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This Yom Kippur, We Must Atone for the Sins of Israeli Policy

Israel could not have sustained all these years of occupation without the political, diplomatic, and financial support of much of the worldwide Jewish community.

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Apology: repentance and atonement for sin. Not only Palestinians, but people around the world who support the Palestinian cause, would welcome such words of contrition, even if they came not from the Israeli government but from masses of Jews in the U.S. and around the world.

There’s a common view in most countries, with good reason, that Israel is a U.S.-sponsored outpost of American-style neocolonialism. A message of atonement from any sizeable portion of the Jewish community would begin to raise questions about that view, especially if it were accompanied by signals of change from the U.S. administration. That would go far to make the global political climate more amenable to constructive dialogue and eventually to peace.
So when U.S. Jews ask themselves and each other this Yom Kippur, “What sins? What are we called to atone for?”, the answers can have a profound impact that is both religious and political.

If this all seems too hopeful and naïve, perhaps it’s because I spent so many Yom Kippurs of my youth in synagogue, reciting not only those long confessionals but also the final prayer of the day, which says that even at the last moment God gives sinners a chance for what’s called in Hebrew “t’shuvah” -- repentance or, more literally, turning around and heading in the opposite direction. It’s no coincidence that Yom Kippur concludes the Jewish New Year season, the time of fresh hope and new beginnings, even when it seems impossible.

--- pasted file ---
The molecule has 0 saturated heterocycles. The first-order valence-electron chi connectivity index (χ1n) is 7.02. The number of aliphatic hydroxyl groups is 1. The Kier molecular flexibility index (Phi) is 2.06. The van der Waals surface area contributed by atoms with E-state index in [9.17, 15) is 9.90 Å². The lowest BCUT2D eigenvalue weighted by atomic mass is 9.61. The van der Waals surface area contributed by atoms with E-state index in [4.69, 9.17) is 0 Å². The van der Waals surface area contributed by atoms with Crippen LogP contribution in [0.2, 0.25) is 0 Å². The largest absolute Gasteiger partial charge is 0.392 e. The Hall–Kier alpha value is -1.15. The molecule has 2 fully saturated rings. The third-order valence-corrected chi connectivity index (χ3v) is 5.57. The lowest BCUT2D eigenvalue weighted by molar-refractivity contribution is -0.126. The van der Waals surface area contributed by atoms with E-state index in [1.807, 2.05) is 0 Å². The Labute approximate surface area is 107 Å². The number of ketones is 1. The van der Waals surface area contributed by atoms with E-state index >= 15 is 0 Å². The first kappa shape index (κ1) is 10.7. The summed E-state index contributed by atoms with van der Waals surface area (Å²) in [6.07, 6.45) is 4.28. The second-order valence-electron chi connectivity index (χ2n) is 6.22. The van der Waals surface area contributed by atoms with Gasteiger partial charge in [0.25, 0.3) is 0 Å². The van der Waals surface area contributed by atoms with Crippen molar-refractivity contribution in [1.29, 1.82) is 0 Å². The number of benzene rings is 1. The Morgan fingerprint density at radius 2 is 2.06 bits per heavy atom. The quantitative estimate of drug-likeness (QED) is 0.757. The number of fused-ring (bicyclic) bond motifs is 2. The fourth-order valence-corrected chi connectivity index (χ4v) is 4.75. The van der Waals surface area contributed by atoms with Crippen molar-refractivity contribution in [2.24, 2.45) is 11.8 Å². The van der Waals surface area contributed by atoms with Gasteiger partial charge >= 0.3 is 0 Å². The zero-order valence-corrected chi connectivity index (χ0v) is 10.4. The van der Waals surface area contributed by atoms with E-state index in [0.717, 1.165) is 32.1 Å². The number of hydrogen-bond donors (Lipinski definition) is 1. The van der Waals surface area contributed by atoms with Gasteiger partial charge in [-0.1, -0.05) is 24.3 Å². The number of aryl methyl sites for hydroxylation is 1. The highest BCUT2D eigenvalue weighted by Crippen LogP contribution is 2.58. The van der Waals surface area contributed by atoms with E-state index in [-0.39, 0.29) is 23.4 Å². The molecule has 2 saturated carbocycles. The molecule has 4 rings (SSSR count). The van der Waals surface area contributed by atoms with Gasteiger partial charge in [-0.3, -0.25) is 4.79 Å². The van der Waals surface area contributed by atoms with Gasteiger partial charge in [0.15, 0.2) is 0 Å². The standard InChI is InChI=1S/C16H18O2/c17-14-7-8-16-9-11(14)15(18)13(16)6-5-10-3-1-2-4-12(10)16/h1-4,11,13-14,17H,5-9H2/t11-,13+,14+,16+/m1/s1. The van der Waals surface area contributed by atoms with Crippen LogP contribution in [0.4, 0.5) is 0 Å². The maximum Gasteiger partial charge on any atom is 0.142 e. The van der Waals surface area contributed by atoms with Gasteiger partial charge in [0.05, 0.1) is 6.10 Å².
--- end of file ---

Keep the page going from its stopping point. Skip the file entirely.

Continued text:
That’s hardly a distinctively Jewish idea, though. It’s the same kind of hope that spurred the abolitionists, the suffragettes, the civil rights movement, the California farm workers, and so many other successful progressive movements. Most of them were able to go on fighting for justice, even when the world scorned them as naïve and gave up on their cause, because they were driven by a faith that was at once both spiritual and political. Who said religion and politics don’t mix?

Ira Chernus is Professor of Religious Studies at the University of Colorado at Boulder. Read more of his writing on Israel, Palestine, and American Jews on his blog:

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